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IP.com Disclosure Number: IPCOM000249676D
Publication Date: 2017-Mar-16
Document File: 1 page(s) / 105K

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The IP.com Prior Art Database

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Brake cooling capability is an important performance metric for vehicles used at a race track. Increased

braking performance allows for later braking before a corner, leading to faster times around a race

course. When brakes overheat braking performance is degraded. Brake rotors are designed with internal

vents to improve cooling capability, but if there is not enough air moving through the brake system, it will

not be as effective.

A common solution to provide improved brake system cooling is to duct air from the front of the vehicle to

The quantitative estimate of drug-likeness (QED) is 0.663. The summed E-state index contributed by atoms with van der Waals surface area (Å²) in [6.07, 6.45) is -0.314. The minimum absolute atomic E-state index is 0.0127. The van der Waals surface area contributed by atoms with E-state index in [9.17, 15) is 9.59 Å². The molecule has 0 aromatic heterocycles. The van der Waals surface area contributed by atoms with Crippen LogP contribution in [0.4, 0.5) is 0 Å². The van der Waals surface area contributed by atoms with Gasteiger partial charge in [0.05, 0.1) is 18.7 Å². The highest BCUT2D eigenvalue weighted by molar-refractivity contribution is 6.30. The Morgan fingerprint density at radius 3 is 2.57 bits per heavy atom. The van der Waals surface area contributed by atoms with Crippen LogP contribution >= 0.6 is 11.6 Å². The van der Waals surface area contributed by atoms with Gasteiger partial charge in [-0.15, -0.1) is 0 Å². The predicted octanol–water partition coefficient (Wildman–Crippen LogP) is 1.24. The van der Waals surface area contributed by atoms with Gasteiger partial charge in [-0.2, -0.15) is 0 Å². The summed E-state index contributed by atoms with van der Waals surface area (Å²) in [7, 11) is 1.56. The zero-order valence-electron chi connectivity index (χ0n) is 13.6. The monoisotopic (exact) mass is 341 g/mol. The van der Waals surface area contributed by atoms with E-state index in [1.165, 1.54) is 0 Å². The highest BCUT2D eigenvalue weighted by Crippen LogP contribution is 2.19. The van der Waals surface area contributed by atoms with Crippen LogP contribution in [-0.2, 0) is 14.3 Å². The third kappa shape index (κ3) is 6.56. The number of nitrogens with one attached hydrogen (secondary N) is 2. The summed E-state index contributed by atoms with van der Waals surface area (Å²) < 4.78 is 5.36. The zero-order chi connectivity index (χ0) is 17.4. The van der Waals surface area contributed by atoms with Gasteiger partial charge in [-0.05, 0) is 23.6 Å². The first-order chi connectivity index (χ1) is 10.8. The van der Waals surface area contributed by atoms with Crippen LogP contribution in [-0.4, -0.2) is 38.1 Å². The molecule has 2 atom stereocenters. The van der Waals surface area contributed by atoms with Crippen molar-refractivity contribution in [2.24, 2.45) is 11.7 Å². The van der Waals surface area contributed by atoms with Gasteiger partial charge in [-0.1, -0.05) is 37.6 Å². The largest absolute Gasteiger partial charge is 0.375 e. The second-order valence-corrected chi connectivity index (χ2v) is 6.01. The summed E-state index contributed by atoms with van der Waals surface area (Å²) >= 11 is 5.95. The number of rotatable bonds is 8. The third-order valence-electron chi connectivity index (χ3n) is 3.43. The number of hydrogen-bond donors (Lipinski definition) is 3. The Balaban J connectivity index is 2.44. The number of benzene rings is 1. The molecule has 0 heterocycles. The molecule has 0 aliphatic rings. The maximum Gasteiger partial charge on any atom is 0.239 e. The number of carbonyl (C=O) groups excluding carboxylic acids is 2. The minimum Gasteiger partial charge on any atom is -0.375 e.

the front brake system. The ducting may include an air deflector mounted to a control arm to route the air

into the wheel and through the brake system. Package constraints may make it impossible to mount a

deflector to the control arm. One solution would be to mount the air deflector on another suspension

component that is within the ideal air routing path. Other suspension components with potential mounting

locations include the steering tie rod and the stabilizer bar. The steering tie rod often has ball joints in

both ends and would result in the deflector tilting throughout suspension travel. Attaching the air deflector

to the stabilizer bar is beneficial because the stabilizer bar follows the wheel travel and thus the air

deflector will always be pointing towards the brake system. An example of such a system can be seen

below in Figure 1.

Figure 1

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